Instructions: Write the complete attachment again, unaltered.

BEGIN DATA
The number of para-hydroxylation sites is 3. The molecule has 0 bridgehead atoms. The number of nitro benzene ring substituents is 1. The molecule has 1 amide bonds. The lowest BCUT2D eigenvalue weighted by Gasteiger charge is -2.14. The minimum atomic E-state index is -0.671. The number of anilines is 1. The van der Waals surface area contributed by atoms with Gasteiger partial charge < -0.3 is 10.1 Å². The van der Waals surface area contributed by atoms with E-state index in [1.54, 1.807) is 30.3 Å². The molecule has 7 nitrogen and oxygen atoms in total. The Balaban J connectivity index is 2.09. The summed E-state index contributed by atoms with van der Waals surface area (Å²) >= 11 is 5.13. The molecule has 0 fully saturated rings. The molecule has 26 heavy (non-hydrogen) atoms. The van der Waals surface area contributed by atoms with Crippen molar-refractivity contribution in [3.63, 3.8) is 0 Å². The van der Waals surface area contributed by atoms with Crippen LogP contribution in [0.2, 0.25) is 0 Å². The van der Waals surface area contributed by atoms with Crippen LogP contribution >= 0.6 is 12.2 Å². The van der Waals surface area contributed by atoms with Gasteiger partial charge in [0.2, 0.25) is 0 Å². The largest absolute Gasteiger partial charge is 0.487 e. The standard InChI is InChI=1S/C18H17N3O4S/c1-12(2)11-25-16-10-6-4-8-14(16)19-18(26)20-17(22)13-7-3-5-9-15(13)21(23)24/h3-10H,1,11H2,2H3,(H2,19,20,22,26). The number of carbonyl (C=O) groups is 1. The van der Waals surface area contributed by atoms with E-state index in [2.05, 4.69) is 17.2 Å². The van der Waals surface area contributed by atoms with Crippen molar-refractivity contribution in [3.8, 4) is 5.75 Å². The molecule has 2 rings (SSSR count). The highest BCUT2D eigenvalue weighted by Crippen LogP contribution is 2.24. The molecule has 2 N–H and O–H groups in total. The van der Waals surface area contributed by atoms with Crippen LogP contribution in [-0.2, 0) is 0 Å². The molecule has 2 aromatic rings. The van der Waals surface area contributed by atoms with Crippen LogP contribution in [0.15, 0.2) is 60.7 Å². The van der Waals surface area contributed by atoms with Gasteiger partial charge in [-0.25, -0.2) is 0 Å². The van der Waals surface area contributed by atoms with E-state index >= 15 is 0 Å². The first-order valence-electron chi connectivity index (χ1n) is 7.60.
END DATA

The number of para-hydroxylation sites is 3. The molecule has 0 bridgehead atoms. The number of nitro benzene ring substituents is 1. The molecule has 1 amide bonds. The lowest BCUT2D eigenvalue weighted by Gasteiger charge is -2.14. The minimum atomic E-state index is -0.671. The number of anilines is 1. The van der Waals surface area contributed by atoms with Gasteiger partial charge < -0.3 is 10.1 Å². The van der Waals surface area contributed by atoms with E-state index in [1.54, 1.807) is 30.3 Å². The molecule has 7 nitrogen and oxygen atoms in total. The Balaban J connectivity index is 2.09. The summed E-state index contributed by atoms with van der Waals surface area (Å²) >= 11 is 5.13. The molecule has 0 fully saturated rings. The molecule has 26 heavy (non-hydrogen) atoms. The van der Waals surface area contributed by atoms with Crippen molar-refractivity contribution in [3.63, 3.8) is 0 Å². The van der Waals surface area contributed by atoms with Crippen LogP contribution in [0.2, 0.25) is 0 Å². The van der Waals surface area contributed by atoms with Crippen LogP contribution >= 0.6 is 12.2 Å². The van der Waals surface area contributed by atoms with Gasteiger partial charge in [0.2, 0.25) is 0 Å². The largest absolute Gasteiger partial charge is 0.487 e. The standard InChI is InChI=1S/C18H17N3O4S/c1-12(2)11-25-16-10-6-4-8-14(16)19-18(26)20-17(22)13-7-3-5-9-15(13)21(23)24/h3-10H,1,11H2,2H3,(H2,19,20,22,26). The number of carbonyl (C=O) groups is 1. The van der Waals surface area contributed by atoms with E-state index in [2.05, 4.69) is 17.2 Å². The van der Waals surface area contributed by atoms with Crippen molar-refractivity contribution in [3.8, 4) is 5.75 Å². The molecule has 2 rings (SSSR count). The highest BCUT2D eigenvalue weighted by Crippen LogP contribution is 2.24. The molecule has 2 N–H and O–H groups in total. The van der Waals surface area contributed by atoms with Crippen LogP contribution in [-0.2, 0) is 0 Å². The molecule has 2 aromatic rings. The van der Waals surface area contributed by atoms with Crippen LogP contribution in [0.15, 0.2) is 60.7 Å². The van der Waals surface area contributed by atoms with Gasteiger partial charge in [-0.25, -0.2) is 0 Å². The van der Waals surface area contributed by atoms with E-state index >= 15 is 0 Å². The first-order valence-electron chi connectivity index (χ1n) is 7.60.